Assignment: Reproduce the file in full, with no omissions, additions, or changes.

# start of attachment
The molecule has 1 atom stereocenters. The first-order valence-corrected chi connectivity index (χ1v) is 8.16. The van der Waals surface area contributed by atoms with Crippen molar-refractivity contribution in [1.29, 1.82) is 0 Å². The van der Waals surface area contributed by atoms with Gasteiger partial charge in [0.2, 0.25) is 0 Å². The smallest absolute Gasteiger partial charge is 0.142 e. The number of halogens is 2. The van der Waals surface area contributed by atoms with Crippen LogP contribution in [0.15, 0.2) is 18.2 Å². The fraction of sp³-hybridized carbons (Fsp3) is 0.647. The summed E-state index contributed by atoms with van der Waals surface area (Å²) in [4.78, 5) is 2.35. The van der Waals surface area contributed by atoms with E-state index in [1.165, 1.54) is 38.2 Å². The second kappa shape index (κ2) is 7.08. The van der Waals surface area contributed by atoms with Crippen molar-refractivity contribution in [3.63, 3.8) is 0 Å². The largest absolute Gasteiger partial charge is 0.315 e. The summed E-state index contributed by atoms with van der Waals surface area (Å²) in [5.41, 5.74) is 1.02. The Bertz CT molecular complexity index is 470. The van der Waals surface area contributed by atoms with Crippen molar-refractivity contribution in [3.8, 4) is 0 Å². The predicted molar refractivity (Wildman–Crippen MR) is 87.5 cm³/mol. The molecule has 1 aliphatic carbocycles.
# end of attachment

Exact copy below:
The molecule has 1 atom stereocenters. The first-order valence-corrected chi connectivity index (χ1v) is 8.16. The van der Waals surface area contributed by atoms with Crippen molar-refractivity contribution in [1.29, 1.82) is 0 Å². The van der Waals surface area contributed by atoms with Gasteiger partial charge in [0.2, 0.25) is 0 Å². The smallest absolute Gasteiger partial charge is 0.142 e. The number of halogens is 2. The van der Waals surface area contributed by atoms with Crippen LogP contribution in [0.15, 0.2) is 18.2 Å². The fraction of sp³-hybridized carbons (Fsp3) is 0.647. The summed E-state index contributed by atoms with van der Waals surface area (Å²) in [4.78, 5) is 2.35. The van der Waals surface area contributed by atoms with E-state index in [1.165, 1.54) is 38.2 Å². The second kappa shape index (κ2) is 7.08. The van der Waals surface area contributed by atoms with Crippen molar-refractivity contribution in [3.63, 3.8) is 0 Å². The largest absolute Gasteiger partial charge is 0.315 e. The summed E-state index contributed by atoms with van der Waals surface area (Å²) in [5.41, 5.74) is 1.02. The Bertz CT molecular complexity index is 470. The van der Waals surface area contributed by atoms with Crippen molar-refractivity contribution in [3.8, 4) is 0 Å². The predicted molar refractivity (Wildman–Crippen MR) is 87.5 cm³/mol. The molecule has 1 aliphatic carbocycles.